This one has both her arms—and they're .38 calibre.
The versatile Mitchell Hooks is back, working in what we like to think of as his realistic mode on this cover for Ben Benson's The Venus Death. We wrote a little piece on Hooks and his various styles of painting. You can see that at this link. This novel is a solid thriller about the sparks that fly when a young state trooper named Ralph Lindsey crosses paths with an even younger femme fatale named Manette Venus. Yes, that's a ridiculous name, like something a stripper made up. So maybe it's no surprise that within the narrative it turns out to be a pseudonym. But Manette Venus isn't a stripper. She's just a woman with a secret—and some unsavory acquaintances.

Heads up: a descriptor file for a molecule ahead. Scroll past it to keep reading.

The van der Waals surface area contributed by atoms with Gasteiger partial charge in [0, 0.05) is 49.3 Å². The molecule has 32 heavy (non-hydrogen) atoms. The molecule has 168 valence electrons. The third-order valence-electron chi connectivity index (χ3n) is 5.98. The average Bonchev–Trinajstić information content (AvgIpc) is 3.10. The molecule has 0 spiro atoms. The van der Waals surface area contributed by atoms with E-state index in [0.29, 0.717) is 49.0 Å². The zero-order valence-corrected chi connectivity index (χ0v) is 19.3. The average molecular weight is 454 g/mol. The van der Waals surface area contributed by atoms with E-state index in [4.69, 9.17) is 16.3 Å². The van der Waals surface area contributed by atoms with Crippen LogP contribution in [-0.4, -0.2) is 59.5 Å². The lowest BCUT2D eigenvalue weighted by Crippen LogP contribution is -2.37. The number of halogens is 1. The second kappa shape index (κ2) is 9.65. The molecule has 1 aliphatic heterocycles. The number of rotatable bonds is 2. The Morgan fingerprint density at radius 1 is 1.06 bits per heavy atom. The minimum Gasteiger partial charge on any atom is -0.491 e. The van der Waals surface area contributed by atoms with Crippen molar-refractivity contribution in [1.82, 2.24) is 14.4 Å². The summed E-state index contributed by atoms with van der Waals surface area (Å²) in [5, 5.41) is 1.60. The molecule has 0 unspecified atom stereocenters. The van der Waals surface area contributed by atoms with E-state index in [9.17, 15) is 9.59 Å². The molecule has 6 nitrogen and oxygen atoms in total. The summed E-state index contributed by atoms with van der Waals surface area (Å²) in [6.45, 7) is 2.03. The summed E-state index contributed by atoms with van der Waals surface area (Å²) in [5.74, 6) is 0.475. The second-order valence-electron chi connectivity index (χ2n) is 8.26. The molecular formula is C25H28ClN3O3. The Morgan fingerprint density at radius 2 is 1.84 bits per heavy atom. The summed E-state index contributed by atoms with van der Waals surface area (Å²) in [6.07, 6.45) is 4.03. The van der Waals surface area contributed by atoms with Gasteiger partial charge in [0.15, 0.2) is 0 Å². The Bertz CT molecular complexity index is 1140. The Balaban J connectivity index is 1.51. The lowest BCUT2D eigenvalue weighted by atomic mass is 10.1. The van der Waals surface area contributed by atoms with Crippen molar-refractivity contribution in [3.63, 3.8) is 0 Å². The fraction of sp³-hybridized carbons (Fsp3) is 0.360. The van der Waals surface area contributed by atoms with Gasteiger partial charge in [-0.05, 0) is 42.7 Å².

Benson can write. He's not a master, but he also doesn't litter the narrative with grammatical clunkers or overcooked stylistic flourishes. In workmanlike fashion and in somewhat procedural detail, he tells the story of Ralph the trooper digging to the bottom of a baffling mystery involving a bizarre shooting, two guns, and the sometimes tricky place where presumption and proof clash. He learns at the end that sometimes people can be one thing, then seem to be the opposite, then turn out to be what you thought they were in the first place. That's vague, we know, but we liked the book, so you get no concrete hints. This edition came in 1954 from Bantam.